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Pay sell-out

While the fire-fighters seem to be leading a second “Winter of Discontent”, echoing 1978-79, July's media fad of a “Summer of Discontent” didn't happen. Although the Government's policy of not paying Local Government workers decent wages initially appeared to have finally provoked a coordinated response, Labour can still rely on some unions to control their members for the good of the Party.

A National Strike for a pay rise of 6% or £1,750, whichever was the greater, took place on 17th July, but a second strike on 14th August was called off when union negotiators recommended a previously rejected 3% offer to members. This had since been tweaked so that the very lowest-paid would get a slightly larger percentage rise, in spite of the fact that percentage rises for the low-paid are meaningless. Action was suspended while the unions' members were “consulted”. (Any further strikes would conveniently have taken place after the Trades Unions Congress and Labour Party Conference.)

Union leaders were not interested in winning the pay dispute. They planned inadequate strike action and called it off on a flimsy excuse. In the minds of the bureaucrats, strike action was not a means of winning the dispute, but a demonstration of the strength of the case. They were really interested in lobbying within the Labour Party to which they, the Local Government bosses and the Government all belong. Workers were used as a bargaining tool in an internal Labour Party dispute between the union bureaucracy and the Government.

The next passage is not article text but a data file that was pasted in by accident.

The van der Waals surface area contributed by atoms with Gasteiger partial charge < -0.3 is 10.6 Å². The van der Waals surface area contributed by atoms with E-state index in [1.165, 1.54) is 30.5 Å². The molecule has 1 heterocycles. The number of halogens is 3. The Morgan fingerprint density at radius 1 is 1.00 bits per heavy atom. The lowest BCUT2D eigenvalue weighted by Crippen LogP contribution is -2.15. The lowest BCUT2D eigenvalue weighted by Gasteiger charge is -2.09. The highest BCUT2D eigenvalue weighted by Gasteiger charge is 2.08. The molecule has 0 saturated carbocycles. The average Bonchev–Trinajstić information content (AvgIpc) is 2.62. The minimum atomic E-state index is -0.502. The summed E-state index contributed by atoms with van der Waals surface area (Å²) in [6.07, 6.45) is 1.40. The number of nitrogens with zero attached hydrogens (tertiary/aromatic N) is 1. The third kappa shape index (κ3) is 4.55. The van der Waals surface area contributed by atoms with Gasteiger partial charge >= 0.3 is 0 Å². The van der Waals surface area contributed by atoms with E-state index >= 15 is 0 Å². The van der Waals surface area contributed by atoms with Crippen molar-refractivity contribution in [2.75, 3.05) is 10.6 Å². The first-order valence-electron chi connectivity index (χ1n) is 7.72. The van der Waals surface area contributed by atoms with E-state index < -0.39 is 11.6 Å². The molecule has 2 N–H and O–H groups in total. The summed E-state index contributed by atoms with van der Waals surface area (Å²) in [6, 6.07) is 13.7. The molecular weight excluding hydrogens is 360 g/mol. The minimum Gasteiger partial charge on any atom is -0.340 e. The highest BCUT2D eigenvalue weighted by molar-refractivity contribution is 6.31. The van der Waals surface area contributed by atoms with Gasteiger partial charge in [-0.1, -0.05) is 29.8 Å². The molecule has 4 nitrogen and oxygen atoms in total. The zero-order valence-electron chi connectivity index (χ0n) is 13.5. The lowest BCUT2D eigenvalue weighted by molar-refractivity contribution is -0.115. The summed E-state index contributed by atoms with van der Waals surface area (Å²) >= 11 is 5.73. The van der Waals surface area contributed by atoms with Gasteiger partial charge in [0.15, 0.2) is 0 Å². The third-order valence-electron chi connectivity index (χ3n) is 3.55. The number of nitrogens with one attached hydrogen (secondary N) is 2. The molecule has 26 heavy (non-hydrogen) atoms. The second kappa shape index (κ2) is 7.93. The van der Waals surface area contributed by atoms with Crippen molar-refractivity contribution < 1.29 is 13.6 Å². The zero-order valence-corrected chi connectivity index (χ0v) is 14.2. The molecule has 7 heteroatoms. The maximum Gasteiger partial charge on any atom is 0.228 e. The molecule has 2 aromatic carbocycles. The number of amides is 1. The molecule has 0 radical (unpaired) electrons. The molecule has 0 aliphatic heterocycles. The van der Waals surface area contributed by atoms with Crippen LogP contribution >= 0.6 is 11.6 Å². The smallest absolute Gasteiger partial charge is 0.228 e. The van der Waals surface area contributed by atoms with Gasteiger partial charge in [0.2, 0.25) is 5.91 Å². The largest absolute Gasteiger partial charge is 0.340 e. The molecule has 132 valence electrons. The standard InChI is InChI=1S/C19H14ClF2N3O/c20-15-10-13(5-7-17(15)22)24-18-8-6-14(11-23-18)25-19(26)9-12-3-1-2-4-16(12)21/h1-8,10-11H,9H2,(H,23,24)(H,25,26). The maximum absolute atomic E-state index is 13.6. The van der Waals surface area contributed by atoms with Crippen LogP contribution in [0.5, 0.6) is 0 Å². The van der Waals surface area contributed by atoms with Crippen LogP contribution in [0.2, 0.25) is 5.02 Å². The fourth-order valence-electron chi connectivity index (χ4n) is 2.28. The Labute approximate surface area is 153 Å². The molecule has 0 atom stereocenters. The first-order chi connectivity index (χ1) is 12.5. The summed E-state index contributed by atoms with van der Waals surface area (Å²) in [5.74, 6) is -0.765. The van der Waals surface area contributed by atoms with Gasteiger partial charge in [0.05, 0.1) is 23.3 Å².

They wanted to do a deal with their Labour Party colleagues in the Government, to demonstrate to workers that if we want anything, we must grit our teeth and vote Labour before so few of us vote in the next General Election that the Tories might win it. Equally, they wanted to demonstrate to their colleagues that unless they acknowledge the need for increased pay, they can kiss goodbye to all but a minimum of working class votes, and that they also need to maintain the Labour Party's links with the unions to secure these.

Workers really needed the pay increase, but being led up the garden path like this inevitably reduced backing for further strikes. Given a choice between settling immediately and fighting on only to be sold out at the next opportunity, workers voted to accept the offer. If this same scenario is not to be repeated “year-on-year”, workers must take control of disputes away from the bureaucrats.

To do this, we have to believe we can win and that we're strong enough to take unofficial action if necessary. We need to gain confidence and build organisation by tackling everyday issues in the workplace collectively, through direct action, rather than just relying on Shop Stewards sorting things out with the management.

Local Government workers also need to address the other means by which workplace organisation has been undermined – privatisation. Sections of the workforce with real clout, such as refuse collectors, have been artificially excluded from the dispute through privatisation, weakening both them and the whole workforce. Supporting other workers is not “secondary action”, it is solidarity and it is the foundation of all union organisation. We will lose disputes until we recognise this and are prepared to break the law to give solidarity.

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